As if prepared to sing in heaven's choir
  On earth, when strong the northern tempest blew.
  The widow, vigour getting for a little
  From the frosty air, admired the scene,
  And lifting up her eyes to sparkling worlds
  Above, she felt assured, though human help
  And pity wholly failed, that somewhere, sometime,
  There was plenteous rest.

        And yet she thanked
  And praised the Power that good and evil gave,
  For one brief cup of pleasure, if no more--
  Her pleasure in her darling boy.  "Take him,
  O Lord, whatever portion mine."

        The tension loosed,
  The stricken widow turned, yet ere she turned
  She scanned the northern shore of brilliant night,
  And, lo, a mountain mass of tempest clouds
  Lined up for battle with the sleeping south.
  The woman, fearless, smiled as if in kinship
  With the coming storm.

        But having struggled, spoken,
  Pleaded strong, her transient vigour gone,
  She stumbled to the door and entered in.
  Beside the bed, she saw the letters written
  On the board, as if the sacred writing
  On the wall.  She saw the slender lovely hand
  Exposed that wrote them, and she bowed and kissed it,
  But she could not weep.

        Ere midnight came,
  The child awoke, disturbed, and anxious said,
  "Oh, mother dear, what is that awful sound?"
  "My darling, 'tis the sighing of the wind
  Among the pines."  But swifter sped the tempest,
  Swifter, and the pines--they bowed their heads
  Before the blast and sang.  The cedars high
  And oaks together answered back in song,
  And louder, louder, as if thunder grand,
  The tempest bell of music rang.  The boy
  Awoke again, and feebly cried--"Oh, mother,
  I'm afraid--what is that dreadful sound?"
  "My darling, fear not, 'tis the voice of God--
  He leads the choir.  And he remembers you
  And me."  "Oh, mother, take me in beside you,
  I'm afraid of God, but Jesus"--Here he stopped.
  He struggled till he got in part athwart
  The cot.  And as his wearied head sank down
  He whispered faintly, and there came a broken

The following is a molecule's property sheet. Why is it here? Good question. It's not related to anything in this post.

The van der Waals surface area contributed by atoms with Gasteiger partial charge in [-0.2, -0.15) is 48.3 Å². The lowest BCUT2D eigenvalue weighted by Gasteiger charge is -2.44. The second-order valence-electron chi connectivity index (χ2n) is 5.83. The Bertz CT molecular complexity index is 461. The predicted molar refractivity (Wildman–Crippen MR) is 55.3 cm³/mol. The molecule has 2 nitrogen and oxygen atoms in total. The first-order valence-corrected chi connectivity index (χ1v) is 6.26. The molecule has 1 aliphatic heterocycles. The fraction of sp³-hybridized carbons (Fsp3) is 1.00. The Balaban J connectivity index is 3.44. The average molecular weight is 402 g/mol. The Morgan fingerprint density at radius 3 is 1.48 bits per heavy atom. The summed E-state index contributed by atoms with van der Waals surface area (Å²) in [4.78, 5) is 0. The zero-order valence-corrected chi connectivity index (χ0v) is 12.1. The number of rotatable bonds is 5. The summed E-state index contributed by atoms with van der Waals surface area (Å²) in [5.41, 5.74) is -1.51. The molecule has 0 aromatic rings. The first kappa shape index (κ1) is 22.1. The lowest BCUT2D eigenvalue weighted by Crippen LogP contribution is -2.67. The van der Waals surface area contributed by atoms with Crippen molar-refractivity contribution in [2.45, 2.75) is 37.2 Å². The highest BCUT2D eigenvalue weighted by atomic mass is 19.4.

Answer, whispering--"Near me, nearer, darling"--
  That was all.

        The storm, the mother's music.
  But the child's affright, attained its height.
  Then sudden rang the loud alarum.  But
  They heard it not.

        *      *      *      *      *

  There was once a manger,
  Once a cross, and both by man despised.
  But God hath both exalted high.  And once
  A lonely cottage lowly, overlooked
  By men.  But God on it had mercy.
  Tho' He seemed to be in wrath.

[Illustration: "The morning saw her come"]

        Three wise men
  Did not come, nor one.  A child, a girl
  With golden hair and gray-blue laughing eyes,
  A furtive playmate of the boy, with stress
  Walked through the spotless wreaths of snow.  The morning
  Saw her come, when all was still.  No lock
  Debarred her, and she entered, having knocked.
  She saw the writing on the blackboard big,
  Against the wall, in trembling chalk--


  And duly signed by David Annandale.
  She saw the mother's snow-white face upturned
  To heaven.  She saw the raven locks of David
  Strewn upon her breast.  And saw his face--
  'Twas also white as snow.  The tragic scene
  Was quickly seen.  She stood amazed a moment,
  Then approached, uncertain, all atremble.
  And she softly pressed her playmate's brow.
  The chill of death went thro' her, and she gave
  A piercing cry and fled.

        Of Christmas Day,
  Next day but one, the pretty child had come
  To speak and childlike tell of something fine
  She was to bring.  But that great day of countless
  Happy homes would see the cottage empty.
  Nature, nature's God, in mercy stayed
  The stricken widow's ill-paid, weary labour.
  She had gone on strike, as David said,
  And she had taken her darling with her.